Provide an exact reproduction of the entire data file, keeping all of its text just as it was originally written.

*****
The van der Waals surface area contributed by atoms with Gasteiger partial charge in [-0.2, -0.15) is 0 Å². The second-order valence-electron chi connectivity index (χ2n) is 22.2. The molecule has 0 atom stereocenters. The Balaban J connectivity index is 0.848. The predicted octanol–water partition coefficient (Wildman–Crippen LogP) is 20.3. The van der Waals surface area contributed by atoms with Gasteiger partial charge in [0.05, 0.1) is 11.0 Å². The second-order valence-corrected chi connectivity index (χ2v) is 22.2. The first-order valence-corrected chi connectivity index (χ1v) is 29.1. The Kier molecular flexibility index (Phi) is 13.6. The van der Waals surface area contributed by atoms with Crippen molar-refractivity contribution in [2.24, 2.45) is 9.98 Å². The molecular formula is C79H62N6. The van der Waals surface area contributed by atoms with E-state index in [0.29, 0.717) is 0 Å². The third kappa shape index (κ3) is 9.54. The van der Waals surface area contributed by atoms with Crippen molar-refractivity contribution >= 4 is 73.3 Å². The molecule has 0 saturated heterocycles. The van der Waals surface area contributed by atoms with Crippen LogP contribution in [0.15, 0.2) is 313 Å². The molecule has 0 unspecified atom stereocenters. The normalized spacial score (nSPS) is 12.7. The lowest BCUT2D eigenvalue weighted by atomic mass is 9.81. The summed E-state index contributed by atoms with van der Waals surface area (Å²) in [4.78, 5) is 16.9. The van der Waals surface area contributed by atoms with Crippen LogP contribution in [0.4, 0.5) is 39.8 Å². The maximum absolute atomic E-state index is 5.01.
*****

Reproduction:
The van der Waals surface area contributed by atoms with Gasteiger partial charge in [-0.2, -0.15) is 0 Å². The second-order valence-electron chi connectivity index (χ2n) is 22.2. The molecule has 0 atom stereocenters. The Balaban J connectivity index is 0.848. The predicted octanol–water partition coefficient (Wildman–Crippen LogP) is 20.3. The van der Waals surface area contributed by atoms with Gasteiger partial charge in [0.05, 0.1) is 11.0 Å². The second-order valence-corrected chi connectivity index (χ2v) is 22.2. The first-order valence-corrected chi connectivity index (χ1v) is 29.1. The Kier molecular flexibility index (Phi) is 13.6. The van der Waals surface area contributed by atoms with Crippen molar-refractivity contribution in [2.24, 2.45) is 9.98 Å². The molecular formula is C79H62N6. The van der Waals surface area contributed by atoms with E-state index in [0.29, 0.717) is 0 Å². The third kappa shape index (κ3) is 9.54. The van der Waals surface area contributed by atoms with Crippen molar-refractivity contribution >= 4 is 73.3 Å². The molecule has 0 saturated heterocycles. The van der Waals surface area contributed by atoms with Crippen LogP contribution in [0.15, 0.2) is 313 Å². The molecule has 0 unspecified atom stereocenters. The normalized spacial score (nSPS) is 12.7. The lowest BCUT2D eigenvalue weighted by atomic mass is 9.81. The summed E-state index contributed by atoms with van der Waals surface area (Å²) in [4.78, 5) is 16.9. The van der Waals surface area contributed by atoms with Crippen LogP contribution in [0.4, 0.5) is 39.8 Å². The maximum absolute atomic E-state index is 5.01.